Pro-Russian fighters have sentenced to death

Alexander Mozhaev, a pro-Russian separatist whose photograph has appeared in numerous publications in recent days and who says he is not employed by the Russian state, stands with fellow separatists in the town of Slavyansk on April 20 Maxim Dondyuk

Pro-Russian rebels have sentenced to death two British fighters and a Moroccan who were captured while fighting for Ukraine. 

The death sentences on Thursday came from separatist authorities in the Donetsk region, which is part of the Donbass, as Moscow concentrates its firepower on the strategic industrial hub of Sievierodonetsk.

Rebels ordered the death penalty for Aiden Aslin, Shaun Pinner and Saaudun Brahim after they were accused of acting as mercenaries for Kiev, Russian media reported.

Britain said it was “deeply concerned” by the sentences. A spokesperson for Prime Minister Boris Johnson stressed that “Under the Geneva Convention, prisoners of war are entitled to combatant immunity.”

The two Britons surrendered in April in Mariupol, the southern port city that was captured by Russian troops after a weeks-long siege. They later appeared on Russian TV calling on Johnson to negotiate their release.

Brahim surrendered in March in the eastern town of Volnovakha.

During a trial that lasted three days, the men pleaded guilty to committing “actions aimed at seizing power and overthrowing the constitutional order of the Donetsk People’s Republic”, Russian news agency Interfax said.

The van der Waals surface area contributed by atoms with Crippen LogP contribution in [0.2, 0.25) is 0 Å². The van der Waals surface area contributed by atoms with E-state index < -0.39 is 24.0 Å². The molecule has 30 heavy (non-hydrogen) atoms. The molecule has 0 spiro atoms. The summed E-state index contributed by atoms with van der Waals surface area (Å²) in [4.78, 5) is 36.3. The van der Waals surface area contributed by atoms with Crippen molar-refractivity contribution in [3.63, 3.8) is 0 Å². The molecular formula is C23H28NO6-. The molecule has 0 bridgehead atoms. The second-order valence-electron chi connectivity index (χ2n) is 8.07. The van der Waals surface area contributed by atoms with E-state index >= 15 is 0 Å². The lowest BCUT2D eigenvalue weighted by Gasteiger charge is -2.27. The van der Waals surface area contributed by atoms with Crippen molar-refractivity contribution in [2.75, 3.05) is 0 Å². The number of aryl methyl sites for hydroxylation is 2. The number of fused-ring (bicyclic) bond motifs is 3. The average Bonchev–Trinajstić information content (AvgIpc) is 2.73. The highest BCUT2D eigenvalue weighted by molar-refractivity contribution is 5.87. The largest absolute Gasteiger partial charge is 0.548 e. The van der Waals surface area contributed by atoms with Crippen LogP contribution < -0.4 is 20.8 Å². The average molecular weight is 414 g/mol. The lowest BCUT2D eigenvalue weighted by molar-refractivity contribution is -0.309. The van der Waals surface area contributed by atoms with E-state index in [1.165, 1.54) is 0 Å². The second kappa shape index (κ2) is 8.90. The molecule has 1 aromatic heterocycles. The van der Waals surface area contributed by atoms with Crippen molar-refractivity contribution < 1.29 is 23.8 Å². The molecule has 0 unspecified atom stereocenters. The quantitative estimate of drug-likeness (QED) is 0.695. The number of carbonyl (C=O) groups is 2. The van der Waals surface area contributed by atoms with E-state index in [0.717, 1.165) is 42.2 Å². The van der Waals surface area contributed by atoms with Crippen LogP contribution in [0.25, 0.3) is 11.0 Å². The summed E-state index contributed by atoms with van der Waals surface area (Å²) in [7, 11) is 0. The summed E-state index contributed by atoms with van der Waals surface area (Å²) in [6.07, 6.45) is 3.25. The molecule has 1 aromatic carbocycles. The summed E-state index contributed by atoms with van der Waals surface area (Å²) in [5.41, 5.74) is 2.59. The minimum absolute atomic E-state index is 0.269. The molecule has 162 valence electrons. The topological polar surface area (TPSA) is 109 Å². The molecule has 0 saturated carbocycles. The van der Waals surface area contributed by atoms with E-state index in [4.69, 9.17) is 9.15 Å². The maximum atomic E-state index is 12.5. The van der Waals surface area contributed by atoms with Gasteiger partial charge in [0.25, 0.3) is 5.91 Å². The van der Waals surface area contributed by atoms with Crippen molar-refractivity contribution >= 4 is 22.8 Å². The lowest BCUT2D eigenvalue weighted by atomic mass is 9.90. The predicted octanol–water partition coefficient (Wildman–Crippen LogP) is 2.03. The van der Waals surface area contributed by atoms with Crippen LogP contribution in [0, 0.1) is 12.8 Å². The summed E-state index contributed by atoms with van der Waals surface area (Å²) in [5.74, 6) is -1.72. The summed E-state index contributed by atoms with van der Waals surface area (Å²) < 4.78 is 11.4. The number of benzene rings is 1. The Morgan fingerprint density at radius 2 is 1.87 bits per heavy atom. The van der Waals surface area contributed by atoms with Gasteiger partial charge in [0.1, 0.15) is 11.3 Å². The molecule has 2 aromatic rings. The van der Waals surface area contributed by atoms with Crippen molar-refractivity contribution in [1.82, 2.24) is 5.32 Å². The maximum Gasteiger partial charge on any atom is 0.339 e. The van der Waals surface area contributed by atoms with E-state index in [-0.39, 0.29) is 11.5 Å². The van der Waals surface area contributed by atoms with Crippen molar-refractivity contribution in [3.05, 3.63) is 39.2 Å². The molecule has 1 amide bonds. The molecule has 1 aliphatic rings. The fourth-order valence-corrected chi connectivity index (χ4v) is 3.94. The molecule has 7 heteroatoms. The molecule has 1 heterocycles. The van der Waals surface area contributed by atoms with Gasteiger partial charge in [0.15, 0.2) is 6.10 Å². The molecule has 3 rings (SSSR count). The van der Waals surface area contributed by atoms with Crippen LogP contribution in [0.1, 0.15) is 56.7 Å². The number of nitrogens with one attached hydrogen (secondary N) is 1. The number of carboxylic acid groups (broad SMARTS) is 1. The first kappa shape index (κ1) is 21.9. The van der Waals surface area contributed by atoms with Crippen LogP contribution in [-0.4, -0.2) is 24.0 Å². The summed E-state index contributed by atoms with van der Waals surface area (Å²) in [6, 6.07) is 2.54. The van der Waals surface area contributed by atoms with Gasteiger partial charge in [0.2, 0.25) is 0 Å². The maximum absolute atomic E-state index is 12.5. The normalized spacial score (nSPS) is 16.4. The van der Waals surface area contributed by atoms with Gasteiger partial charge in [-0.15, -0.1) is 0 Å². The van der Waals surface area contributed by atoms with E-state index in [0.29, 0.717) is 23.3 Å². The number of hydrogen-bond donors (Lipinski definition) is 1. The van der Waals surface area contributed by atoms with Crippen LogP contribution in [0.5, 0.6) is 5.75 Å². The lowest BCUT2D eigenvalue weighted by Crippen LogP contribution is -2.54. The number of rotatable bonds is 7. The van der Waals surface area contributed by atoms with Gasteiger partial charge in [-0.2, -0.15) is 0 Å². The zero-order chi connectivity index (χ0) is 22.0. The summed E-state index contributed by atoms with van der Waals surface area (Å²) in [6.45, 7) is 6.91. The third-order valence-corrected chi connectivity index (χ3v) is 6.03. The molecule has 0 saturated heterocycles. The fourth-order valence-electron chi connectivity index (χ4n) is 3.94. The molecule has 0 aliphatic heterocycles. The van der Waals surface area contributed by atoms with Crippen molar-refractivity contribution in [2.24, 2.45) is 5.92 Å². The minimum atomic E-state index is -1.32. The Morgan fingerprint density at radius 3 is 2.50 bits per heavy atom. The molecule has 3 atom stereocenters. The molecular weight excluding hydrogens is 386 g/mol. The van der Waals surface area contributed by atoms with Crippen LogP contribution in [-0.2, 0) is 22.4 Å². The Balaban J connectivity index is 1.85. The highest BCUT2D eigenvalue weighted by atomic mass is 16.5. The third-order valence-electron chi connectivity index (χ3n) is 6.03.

‘Fate of Donbass’

Western countries have provided weapons and aid for Ukraine since the February 24 attack, while a number of people from abroad have come to fight against Russian forces.

The fiercest fighting is now focused on Sievierodonetsk in the Luhansk region, where Ukrainian officials say their outgunned forces are still holding out amid street battles despite the city being mostly under Russian control.

The regional governor of Luhansk, also part of the Donbass, said Western artillery would quickly help secure a Ukrainian victory for the bombarded city.

“As soon as we have long-range artillery to be able to conduct duels with Russian artillery, our special forces can clean up the city in two to three days,” governor Sergiy Gaiday said.

In his evening address to the Ukrainian people on Wednesday, Zelenskyy said the battle for Sievierodonetsk was “probably one of the most difficult throughout this war.

“In many ways, the fate of our Donbass is being decided there.”

The city of Lysychansk, which is separated from Sievierodonetsk by a river, is still in Ukrainian hands but under fierce Russian bombardment.

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